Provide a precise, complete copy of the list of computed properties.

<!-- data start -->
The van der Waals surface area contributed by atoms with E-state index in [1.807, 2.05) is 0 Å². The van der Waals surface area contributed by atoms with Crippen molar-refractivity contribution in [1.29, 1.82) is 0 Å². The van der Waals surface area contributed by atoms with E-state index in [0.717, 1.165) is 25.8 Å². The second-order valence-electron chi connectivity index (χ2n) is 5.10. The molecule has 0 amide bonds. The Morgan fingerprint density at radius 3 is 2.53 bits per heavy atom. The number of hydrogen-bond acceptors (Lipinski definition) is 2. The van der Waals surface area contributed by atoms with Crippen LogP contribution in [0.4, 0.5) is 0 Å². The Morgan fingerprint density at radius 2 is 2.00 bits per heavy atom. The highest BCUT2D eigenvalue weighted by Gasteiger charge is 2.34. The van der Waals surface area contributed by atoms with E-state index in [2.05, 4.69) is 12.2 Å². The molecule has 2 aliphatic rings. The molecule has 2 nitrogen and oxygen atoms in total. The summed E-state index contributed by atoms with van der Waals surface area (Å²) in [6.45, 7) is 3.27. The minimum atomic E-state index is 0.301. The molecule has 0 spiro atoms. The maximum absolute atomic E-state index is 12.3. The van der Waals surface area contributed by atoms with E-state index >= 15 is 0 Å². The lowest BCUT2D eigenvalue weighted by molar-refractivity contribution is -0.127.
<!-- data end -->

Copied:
The van der Waals surface area contributed by atoms with E-state index in [1.807, 2.05) is 0 Å². The van der Waals surface area contributed by atoms with Crippen molar-refractivity contribution in [1.29, 1.82) is 0 Å². The van der Waals surface area contributed by atoms with E-state index in [0.717, 1.165) is 25.8 Å². The second-order valence-electron chi connectivity index (χ2n) is 5.10. The molecule has 0 amide bonds. The Morgan fingerprint density at radius 3 is 2.53 bits per heavy atom. The number of hydrogen-bond acceptors (Lipinski definition) is 2. The van der Waals surface area contributed by atoms with Crippen LogP contribution in [0.4, 0.5) is 0 Å². The Morgan fingerprint density at radius 2 is 2.00 bits per heavy atom. The highest BCUT2D eigenvalue weighted by Gasteiger charge is 2.34. The van der Waals surface area contributed by atoms with E-state index in [2.05, 4.69) is 12.2 Å². The molecule has 2 aliphatic rings. The molecule has 2 nitrogen and oxygen atoms in total. The summed E-state index contributed by atoms with van der Waals surface area (Å²) in [6.45, 7) is 3.27. The minimum atomic E-state index is 0.301. The molecule has 0 spiro atoms. The maximum absolute atomic E-state index is 12.3. The van der Waals surface area contributed by atoms with E-state index >= 15 is 0 Å². The lowest BCUT2D eigenvalue weighted by molar-refractivity contribution is -0.127.